HM The King's speech at Rio+20, High Level Dialogue on Global Sustainability

Rio de Janeiro, Brazil

(The spoken version shall take precedence)

Nobel laureates,
Ladies and Gentlemen,

In June 1972, 40 years ago, the first UN Conference on Human Environment took place in Stockholm. I attended that meeting, so it is of course a pleasure to come to Rio de Janeiro and to see the results of the process which started in Sweden. The Stockholm meeting placed global environmental problems on the political agenda. The need for environmental and development aspirations to go "hand in hand" was recognised.

Over these 40 years much has happened. Important environmental legislation has been put in place on the national scale. Governments have signed a large number of international environmental agreements. The 1992 Earth Summit in Rio made a very important contribution. The fight against poverty has helped many millions of people to a healthier and more decent life.

However, despite all this progress, we are not doing enough. There is still too much poverty, too little freedom with no balance between economic development and environmental concerns. The global challenges, ahead of us, are the reason for leaders and decision makers of the world to gather here in Rio de Janeiro.

Climate change and the degradation of ecosystems are examples of global challenges that will affect all of us. This was recognised already at the 1992 Earth Summit. Yet, 20 years after governments signed the Climate Convention here in Rio de Janeiro, emissions of greenhouse gases still increase every year. Scientists now warn us of crossing global tipping points, with devastating effects becoming more and more likely. Likewise, 20 years after signing the Convention on Biological Diversity, biodiversity is still being lost and ecosystems are under severe pressure. The losses are threatening local livelihoods and the functioning of the planet. For sure, our efforts need to be stepped up.

At the same time, the development aspirations of poor people should be supported. Most urgently, the basic and growing needs of the world's population for food, water and energy need to be met, while staying within the planetary boundaries.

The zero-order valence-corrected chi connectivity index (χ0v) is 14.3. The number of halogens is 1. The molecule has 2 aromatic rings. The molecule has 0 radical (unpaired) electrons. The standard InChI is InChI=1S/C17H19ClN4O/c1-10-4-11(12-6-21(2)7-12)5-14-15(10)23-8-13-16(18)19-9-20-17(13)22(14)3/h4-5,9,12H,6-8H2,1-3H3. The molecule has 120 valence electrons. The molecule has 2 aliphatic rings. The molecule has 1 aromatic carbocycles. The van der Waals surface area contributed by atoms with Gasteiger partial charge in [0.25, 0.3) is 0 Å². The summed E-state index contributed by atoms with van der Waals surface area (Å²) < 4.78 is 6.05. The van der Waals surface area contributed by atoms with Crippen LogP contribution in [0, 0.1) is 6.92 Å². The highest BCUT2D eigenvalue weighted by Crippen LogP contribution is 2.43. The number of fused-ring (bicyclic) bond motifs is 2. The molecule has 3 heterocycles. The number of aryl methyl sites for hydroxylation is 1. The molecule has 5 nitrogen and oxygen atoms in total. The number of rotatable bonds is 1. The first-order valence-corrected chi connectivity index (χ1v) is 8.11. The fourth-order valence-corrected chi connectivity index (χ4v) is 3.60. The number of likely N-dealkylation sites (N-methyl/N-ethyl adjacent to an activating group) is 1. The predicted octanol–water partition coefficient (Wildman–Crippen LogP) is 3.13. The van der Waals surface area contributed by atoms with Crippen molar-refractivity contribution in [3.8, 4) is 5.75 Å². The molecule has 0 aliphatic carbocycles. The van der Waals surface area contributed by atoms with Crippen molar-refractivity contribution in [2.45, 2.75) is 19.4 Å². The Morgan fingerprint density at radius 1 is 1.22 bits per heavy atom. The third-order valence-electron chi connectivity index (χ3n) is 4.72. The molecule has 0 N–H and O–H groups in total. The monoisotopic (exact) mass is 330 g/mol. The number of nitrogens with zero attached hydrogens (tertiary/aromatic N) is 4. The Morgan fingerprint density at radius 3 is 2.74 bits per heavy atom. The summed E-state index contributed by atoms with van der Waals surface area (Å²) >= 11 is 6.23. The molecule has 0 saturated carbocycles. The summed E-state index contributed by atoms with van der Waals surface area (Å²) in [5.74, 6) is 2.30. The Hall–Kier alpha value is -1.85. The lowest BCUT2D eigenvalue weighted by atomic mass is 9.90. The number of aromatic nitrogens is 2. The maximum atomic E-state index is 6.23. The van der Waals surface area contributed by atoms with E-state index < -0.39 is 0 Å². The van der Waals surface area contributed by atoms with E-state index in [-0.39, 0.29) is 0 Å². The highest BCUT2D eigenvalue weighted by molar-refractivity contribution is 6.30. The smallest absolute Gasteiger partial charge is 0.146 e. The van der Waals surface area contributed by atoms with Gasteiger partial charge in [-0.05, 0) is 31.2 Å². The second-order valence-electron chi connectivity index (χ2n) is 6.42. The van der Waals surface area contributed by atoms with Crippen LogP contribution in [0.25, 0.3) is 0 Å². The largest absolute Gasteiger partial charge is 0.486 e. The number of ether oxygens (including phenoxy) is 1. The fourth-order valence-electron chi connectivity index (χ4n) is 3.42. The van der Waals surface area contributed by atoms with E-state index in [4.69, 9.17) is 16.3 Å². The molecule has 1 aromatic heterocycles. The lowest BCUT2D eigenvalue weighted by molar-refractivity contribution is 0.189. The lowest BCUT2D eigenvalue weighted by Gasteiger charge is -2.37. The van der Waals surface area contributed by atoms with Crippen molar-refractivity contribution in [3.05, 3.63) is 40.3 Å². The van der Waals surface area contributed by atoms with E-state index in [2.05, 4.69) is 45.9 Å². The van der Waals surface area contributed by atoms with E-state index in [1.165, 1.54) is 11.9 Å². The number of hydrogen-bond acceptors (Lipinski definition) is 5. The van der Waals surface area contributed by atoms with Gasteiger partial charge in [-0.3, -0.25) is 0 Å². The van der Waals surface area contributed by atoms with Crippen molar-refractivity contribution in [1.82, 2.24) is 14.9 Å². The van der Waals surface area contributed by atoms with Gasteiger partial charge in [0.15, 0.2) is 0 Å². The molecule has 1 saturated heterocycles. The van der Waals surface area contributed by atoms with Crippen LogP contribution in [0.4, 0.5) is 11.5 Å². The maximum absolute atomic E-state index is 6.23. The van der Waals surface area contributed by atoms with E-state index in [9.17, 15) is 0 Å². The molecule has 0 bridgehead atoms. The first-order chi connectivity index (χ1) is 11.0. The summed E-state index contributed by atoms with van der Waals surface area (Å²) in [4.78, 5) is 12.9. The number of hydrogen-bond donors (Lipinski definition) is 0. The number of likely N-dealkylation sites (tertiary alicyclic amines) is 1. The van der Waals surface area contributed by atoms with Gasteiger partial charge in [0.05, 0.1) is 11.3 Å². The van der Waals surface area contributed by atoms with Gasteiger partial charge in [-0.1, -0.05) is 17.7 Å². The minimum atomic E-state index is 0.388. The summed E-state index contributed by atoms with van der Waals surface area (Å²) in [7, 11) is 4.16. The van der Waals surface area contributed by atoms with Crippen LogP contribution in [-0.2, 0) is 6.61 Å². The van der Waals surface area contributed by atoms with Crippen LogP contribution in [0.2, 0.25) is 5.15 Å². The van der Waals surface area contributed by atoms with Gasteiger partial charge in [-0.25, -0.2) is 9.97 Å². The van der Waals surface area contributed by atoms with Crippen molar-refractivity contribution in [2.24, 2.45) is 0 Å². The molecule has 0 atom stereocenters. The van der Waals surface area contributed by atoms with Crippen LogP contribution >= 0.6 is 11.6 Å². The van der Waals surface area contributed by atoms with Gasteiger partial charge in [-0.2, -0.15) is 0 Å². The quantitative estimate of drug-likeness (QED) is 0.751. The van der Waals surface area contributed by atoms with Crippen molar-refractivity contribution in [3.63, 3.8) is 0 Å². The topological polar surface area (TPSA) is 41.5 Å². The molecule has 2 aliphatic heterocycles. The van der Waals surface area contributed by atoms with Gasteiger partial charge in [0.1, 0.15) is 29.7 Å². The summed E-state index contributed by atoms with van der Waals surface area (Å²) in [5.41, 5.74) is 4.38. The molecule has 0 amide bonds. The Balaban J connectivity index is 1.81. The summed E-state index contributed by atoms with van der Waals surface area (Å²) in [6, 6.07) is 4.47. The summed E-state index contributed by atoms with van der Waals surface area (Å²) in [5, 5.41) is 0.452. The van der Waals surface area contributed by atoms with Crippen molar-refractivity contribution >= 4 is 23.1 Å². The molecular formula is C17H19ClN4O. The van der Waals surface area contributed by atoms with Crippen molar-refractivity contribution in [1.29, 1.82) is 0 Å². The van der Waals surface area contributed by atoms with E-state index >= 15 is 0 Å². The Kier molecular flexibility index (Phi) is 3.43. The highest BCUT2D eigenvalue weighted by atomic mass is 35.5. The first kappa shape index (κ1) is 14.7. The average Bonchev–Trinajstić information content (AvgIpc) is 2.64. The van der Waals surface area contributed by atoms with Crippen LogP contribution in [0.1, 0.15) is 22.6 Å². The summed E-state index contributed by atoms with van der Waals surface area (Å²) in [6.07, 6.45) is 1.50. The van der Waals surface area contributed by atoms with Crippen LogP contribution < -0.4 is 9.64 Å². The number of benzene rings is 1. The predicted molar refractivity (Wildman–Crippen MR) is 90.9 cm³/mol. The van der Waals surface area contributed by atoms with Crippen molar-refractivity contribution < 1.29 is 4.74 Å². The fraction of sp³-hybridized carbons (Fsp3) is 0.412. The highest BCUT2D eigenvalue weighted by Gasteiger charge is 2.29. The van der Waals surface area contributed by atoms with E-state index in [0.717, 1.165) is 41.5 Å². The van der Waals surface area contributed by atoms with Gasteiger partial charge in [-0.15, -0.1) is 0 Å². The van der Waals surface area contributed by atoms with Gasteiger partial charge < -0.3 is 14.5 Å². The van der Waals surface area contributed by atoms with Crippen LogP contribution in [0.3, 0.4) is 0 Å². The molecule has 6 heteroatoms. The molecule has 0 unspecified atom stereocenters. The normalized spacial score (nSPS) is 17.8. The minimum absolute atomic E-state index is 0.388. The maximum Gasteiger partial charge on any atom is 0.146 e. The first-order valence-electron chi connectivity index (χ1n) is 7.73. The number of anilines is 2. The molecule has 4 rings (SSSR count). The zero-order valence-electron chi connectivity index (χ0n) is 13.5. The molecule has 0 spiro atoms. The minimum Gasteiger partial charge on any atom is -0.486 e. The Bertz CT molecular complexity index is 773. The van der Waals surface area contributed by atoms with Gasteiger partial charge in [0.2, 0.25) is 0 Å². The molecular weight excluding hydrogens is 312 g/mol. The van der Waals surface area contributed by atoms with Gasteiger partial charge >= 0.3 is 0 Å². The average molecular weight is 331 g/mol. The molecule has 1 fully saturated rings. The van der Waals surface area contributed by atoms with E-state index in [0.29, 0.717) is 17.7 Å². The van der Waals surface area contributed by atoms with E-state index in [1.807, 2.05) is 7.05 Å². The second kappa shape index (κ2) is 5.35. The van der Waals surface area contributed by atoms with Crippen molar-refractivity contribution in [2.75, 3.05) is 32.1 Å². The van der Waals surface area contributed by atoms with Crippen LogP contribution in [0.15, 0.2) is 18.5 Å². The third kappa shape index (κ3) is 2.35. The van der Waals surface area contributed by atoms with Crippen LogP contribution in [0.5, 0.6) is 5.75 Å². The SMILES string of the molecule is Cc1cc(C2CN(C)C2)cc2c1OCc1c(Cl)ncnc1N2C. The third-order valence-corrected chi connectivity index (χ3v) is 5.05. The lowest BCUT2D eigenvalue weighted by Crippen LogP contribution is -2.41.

Last year, I had several opportunities to listen to the insights from the science community, not least during the 3rd Nobel Laureate Symposium on Global Sustainability, held in Stockholm. Yesterday, I once again had the pleasure of participating in talks between Nobel laureates, members of the UN Secretary General's high level panel on global sustainability, leading scientists and leaders on global sustainability.

One thing is clear: science has a crucial role in diagnosing and improving the state of our Planet. From these dialogues, I understand the message that this decade, and the coming few years, are critical if society is to change direction onto a sustainable pathway.

It is essential that we strengthen the link between the foresight and insight science, as well as our policy actions. History has shown us that we cannot look at, or manage, only one issue at a time. In an increasingly complex and interconnected world, policy is dependent on scientific guidance in order to move in the right direction.

We must accept reality as a starting point, but be smart enough to turn problems into opportunities and thereby get the future we want. Sweden acknowledges the benefits of action and we can see that we stand a good chance — environmental, social and economic — in moving towards a more circular economy.

Only by acting together can we reach turning-points towards sustainability rather than tipping-points for the environment. We are choosing our future for our children. My hope, and my sincere belief, is that leaders here in Rio will listen to the message from science and agree on action, so that the following generations can look towards the future with faith, trust and joy.

I am thinking of my newly borne granddaughter, and hopefully — you do the same — thinking of your family!

Thank you.